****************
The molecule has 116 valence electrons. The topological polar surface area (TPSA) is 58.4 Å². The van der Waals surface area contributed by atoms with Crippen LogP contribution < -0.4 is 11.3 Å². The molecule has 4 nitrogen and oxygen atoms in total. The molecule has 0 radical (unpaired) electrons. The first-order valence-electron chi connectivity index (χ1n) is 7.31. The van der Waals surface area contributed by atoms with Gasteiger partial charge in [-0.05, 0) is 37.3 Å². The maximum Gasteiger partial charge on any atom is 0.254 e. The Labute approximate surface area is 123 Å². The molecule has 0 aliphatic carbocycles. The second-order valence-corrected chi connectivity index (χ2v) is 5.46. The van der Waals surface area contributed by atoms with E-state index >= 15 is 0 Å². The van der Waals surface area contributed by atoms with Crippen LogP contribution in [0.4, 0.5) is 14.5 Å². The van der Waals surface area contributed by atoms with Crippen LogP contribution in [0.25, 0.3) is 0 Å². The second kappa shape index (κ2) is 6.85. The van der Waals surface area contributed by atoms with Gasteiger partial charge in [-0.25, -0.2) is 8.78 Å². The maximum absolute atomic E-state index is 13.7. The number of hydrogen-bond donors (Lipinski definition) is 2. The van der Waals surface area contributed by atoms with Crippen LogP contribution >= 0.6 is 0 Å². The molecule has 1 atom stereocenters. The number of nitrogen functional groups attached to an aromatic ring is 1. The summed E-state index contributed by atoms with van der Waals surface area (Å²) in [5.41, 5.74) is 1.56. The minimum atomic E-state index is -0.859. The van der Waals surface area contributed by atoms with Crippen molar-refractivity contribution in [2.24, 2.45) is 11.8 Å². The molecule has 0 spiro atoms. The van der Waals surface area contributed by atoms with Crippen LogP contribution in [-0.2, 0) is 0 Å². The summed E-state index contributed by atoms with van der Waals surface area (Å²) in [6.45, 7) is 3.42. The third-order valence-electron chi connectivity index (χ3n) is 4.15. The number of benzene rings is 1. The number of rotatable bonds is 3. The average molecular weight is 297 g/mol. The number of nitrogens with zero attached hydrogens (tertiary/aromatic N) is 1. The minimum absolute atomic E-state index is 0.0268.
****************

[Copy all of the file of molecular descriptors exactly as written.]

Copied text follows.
The molecule has 116 valence electrons. The topological polar surface area (TPSA) is 58.4 Å². The van der Waals surface area contributed by atoms with Crippen LogP contribution < -0.4 is 11.3 Å². The molecule has 4 nitrogen and oxygen atoms in total. The molecule has 0 radical (unpaired) electrons. The first-order valence-electron chi connectivity index (χ1n) is 7.31. The van der Waals surface area contributed by atoms with Gasteiger partial charge in [-0.05, 0) is 37.3 Å². The maximum Gasteiger partial charge on any atom is 0.254 e. The Labute approximate surface area is 123 Å². The molecule has 0 aliphatic carbocycles. The second-order valence-corrected chi connectivity index (χ2v) is 5.46. The van der Waals surface area contributed by atoms with E-state index >= 15 is 0 Å². The van der Waals surface area contributed by atoms with Crippen LogP contribution in [0.4, 0.5) is 14.5 Å². The van der Waals surface area contributed by atoms with Crippen LogP contribution in [0.25, 0.3) is 0 Å². The second kappa shape index (κ2) is 6.85. The van der Waals surface area contributed by atoms with Gasteiger partial charge in [-0.25, -0.2) is 8.78 Å². The maximum absolute atomic E-state index is 13.7. The number of hydrogen-bond donors (Lipinski definition) is 2. The van der Waals surface area contributed by atoms with Crippen LogP contribution >= 0.6 is 0 Å². The molecule has 1 atom stereocenters. The number of nitrogen functional groups attached to an aromatic ring is 1. The summed E-state index contributed by atoms with van der Waals surface area (Å²) in [5.41, 5.74) is 1.56. The minimum atomic E-state index is -0.859. The van der Waals surface area contributed by atoms with Crippen molar-refractivity contribution in [2.24, 2.45) is 11.8 Å². The molecule has 0 spiro atoms. The van der Waals surface area contributed by atoms with Crippen LogP contribution in [-0.2, 0) is 0 Å². The summed E-state index contributed by atoms with van der Waals surface area (Å²) in [6.45, 7) is 3.42. The third-order valence-electron chi connectivity index (χ3n) is 4.15. The number of benzene rings is 1. The number of rotatable bonds is 3. The average molecular weight is 297 g/mol. The number of nitrogens with zero attached hydrogens (tertiary/aromatic N) is 1. The minimum absolute atomic E-state index is 0.0268.